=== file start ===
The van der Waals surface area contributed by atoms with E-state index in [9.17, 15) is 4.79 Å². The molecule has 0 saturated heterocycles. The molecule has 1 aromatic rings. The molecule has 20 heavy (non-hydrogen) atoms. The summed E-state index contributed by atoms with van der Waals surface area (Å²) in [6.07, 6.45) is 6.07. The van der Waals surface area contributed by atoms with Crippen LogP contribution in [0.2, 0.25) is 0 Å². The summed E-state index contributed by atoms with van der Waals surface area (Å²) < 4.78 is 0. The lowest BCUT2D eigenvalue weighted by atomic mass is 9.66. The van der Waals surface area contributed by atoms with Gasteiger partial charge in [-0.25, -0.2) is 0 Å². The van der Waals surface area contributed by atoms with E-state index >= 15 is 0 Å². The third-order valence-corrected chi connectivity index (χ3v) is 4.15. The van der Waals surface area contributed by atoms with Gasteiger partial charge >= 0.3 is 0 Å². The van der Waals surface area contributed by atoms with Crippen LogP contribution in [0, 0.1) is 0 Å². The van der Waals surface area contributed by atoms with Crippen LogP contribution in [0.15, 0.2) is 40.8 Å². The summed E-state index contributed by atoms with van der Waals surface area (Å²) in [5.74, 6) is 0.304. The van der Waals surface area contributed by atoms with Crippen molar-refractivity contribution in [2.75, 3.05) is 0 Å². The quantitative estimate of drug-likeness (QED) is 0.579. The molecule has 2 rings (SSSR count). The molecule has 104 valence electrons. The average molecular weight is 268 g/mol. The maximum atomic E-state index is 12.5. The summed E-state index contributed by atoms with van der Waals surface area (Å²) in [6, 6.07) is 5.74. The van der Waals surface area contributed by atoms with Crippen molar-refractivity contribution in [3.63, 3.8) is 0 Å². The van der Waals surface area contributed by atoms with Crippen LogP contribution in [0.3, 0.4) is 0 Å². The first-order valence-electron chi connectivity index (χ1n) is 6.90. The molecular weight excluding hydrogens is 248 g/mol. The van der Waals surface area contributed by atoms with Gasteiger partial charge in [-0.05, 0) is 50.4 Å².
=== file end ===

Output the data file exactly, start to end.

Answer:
The van der Waals surface area contributed by atoms with E-state index in [9.17, 15) is 4.79 Å². The molecule has 0 saturated heterocycles. The molecule has 1 aromatic rings. The molecule has 20 heavy (non-hydrogen) atoms. The summed E-state index contributed by atoms with van der Waals surface area (Å²) in [6.07, 6.45) is 6.07. The van der Waals surface area contributed by atoms with Crippen LogP contribution in [0.2, 0.25) is 0 Å². The summed E-state index contributed by atoms with van der Waals surface area (Å²) < 4.78 is 0. The lowest BCUT2D eigenvalue weighted by atomic mass is 9.66. The van der Waals surface area contributed by atoms with Gasteiger partial charge in [-0.25, -0.2) is 0 Å². The van der Waals surface area contributed by atoms with E-state index >= 15 is 0 Å². The third-order valence-corrected chi connectivity index (χ3v) is 4.15. The van der Waals surface area contributed by atoms with Gasteiger partial charge >= 0.3 is 0 Å². The van der Waals surface area contributed by atoms with Crippen LogP contribution in [0, 0.1) is 0 Å². The van der Waals surface area contributed by atoms with Crippen LogP contribution in [0.15, 0.2) is 40.8 Å². The summed E-state index contributed by atoms with van der Waals surface area (Å²) in [5.74, 6) is 0.304. The van der Waals surface area contributed by atoms with Crippen molar-refractivity contribution in [2.75, 3.05) is 0 Å². The quantitative estimate of drug-likeness (QED) is 0.579. The molecule has 2 rings (SSSR count). The molecule has 104 valence electrons. The average molecular weight is 268 g/mol. The maximum atomic E-state index is 12.5. The summed E-state index contributed by atoms with van der Waals surface area (Å²) in [6, 6.07) is 5.74. The van der Waals surface area contributed by atoms with Crippen molar-refractivity contribution in [3.63, 3.8) is 0 Å². The van der Waals surface area contributed by atoms with Crippen LogP contribution in [0.3, 0.4) is 0 Å². The first-order valence-electron chi connectivity index (χ1n) is 6.90. The molecular weight excluding hydrogens is 248 g/mol. The van der Waals surface area contributed by atoms with Gasteiger partial charge in [-0.05, 0) is 50.4 Å².